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How to Pay a Ghost

It’s usually the first question I am asked: “How much do you charge?” It is also the hardest question for a ghostwriter to answer.That’s because ghostwriting fees can have an extensive range, depending on a host of factors. Costs are unique to each project. Some of the factors which may determine the price are:
  • the probable length of the manuscript
  • what kind of book it is (memoir, business or financial, technical, scholarly, how-to, children, fiction, and so on)
  • how much, if any, research needs to be done, and what kind of research it is
  • how much, if any, material already exists (such as articles, blog posts, speeches or speaker notes, class notes or scripts, audios and videos, diaries, napkin jottings, etc.)
  • how many interviews with how many people will be needed
  • if there is travel involved
  • if there are tables, graphs, or unusual formatting
  • when the book needs to be finished
    • and many more
      The next most popular question I am asked is whether I will ghostwrite a book in exchange for a share of the sales of the book, or for credit as co-author and a share in the royalties. Usually the people asking this are not writers and are brand new to the “book biz”, so they have unrealistic expectations of what an author may earn in royalties. They also may not know how to market and promote a book and how much time, effort, and expense it takes.

      Some ghostwriters will write “on spec” in exchange for a share in the profits, but many are hesitant to do so. My preference is to work on a work-for-hire basis only, meaning my client pays me a fee (usually a flat fee based on those factors above), and the glory, copyright, royalties and profits belong solely to the author. The reason I am not usually thrilled about royalty-sharing is simply because the financial success of any book, no matter how beautifully written, is heavily dependent upon marketing and promotion – which the author must do. I prefer not to tie my compensation to something over which I have no control. Royalty sharing means the ghostwriter is gambling that we may or may not get paid, and because most books do not make a lot of money, especially those from first-time authors, the odds are quite good that we would not make enough to adequately compensate us for our time and skill.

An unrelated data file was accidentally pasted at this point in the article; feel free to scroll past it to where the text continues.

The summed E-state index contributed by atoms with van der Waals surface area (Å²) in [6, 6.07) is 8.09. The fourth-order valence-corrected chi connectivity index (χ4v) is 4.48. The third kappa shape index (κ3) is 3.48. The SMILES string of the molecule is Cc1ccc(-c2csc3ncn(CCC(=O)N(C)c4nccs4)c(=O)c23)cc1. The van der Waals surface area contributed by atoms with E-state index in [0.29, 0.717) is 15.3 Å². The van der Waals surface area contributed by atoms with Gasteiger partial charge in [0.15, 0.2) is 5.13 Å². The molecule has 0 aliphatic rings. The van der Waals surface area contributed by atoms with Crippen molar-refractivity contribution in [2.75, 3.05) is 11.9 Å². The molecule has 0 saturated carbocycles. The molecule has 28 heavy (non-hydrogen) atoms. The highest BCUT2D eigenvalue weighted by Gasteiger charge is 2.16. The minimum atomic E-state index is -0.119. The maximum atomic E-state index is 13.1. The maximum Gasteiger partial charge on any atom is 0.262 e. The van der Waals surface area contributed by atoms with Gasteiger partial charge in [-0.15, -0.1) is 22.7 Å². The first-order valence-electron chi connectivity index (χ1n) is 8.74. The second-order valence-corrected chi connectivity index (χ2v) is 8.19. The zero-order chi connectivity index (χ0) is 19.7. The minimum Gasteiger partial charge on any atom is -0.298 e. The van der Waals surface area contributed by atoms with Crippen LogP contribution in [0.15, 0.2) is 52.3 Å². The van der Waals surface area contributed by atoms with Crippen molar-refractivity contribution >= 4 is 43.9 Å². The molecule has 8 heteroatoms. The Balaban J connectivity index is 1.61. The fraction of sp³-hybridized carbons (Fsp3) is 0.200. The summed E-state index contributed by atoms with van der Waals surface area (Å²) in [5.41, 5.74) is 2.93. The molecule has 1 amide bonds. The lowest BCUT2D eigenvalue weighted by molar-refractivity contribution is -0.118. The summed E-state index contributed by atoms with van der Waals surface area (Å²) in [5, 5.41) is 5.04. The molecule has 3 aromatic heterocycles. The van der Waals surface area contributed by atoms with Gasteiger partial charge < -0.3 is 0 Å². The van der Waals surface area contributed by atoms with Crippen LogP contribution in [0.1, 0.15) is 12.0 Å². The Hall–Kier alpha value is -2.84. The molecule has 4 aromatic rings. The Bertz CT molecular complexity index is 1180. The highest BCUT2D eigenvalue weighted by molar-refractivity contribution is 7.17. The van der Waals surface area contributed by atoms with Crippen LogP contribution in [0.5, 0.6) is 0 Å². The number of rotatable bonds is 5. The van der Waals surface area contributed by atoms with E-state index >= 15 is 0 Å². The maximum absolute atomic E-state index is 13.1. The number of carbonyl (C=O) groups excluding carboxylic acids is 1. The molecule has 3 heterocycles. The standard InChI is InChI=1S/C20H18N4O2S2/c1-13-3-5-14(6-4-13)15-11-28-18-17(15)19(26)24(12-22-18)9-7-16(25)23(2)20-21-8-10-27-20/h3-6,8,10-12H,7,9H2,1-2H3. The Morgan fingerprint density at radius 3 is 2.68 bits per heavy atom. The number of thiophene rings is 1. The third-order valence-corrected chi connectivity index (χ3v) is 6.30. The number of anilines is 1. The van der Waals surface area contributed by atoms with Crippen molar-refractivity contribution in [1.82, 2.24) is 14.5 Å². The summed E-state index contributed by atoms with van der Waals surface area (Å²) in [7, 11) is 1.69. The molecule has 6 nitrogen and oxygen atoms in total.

I often wish I was wealthy enough to ghostwrite on spec, because I’ve had to turn down some books that would have been fun to write. But I make my living by ghostwriting, and I find it surprising that people would expect me to work for as long as three, six, or even nine months for nothing but hope.

      Of course there are exceptions; for instance, if a prospective client is famous, or their topic is super-hot, or if they already have a to-die-for marketing platform. I might also accept royalty-sharing with a book in the genre of my own books or that match my own particular passions. For instance, because my book Making History is about how to see your own individual life as part of “big” history, I might be interested in co-writing or sharing the royalties in a book about history, historical detection, genealogical research, or other topics that would dovetail with my own book. I might also be interested in royalty sharing in a book about dogs, because my book Dog Park Diary, and a book I’m currently writing, are about dogs. So if a dog trainer wanted me to ghostwrite a book about her new dog training methods, I might be more flexible in how I am paid. Plus, I’d help with the marketing.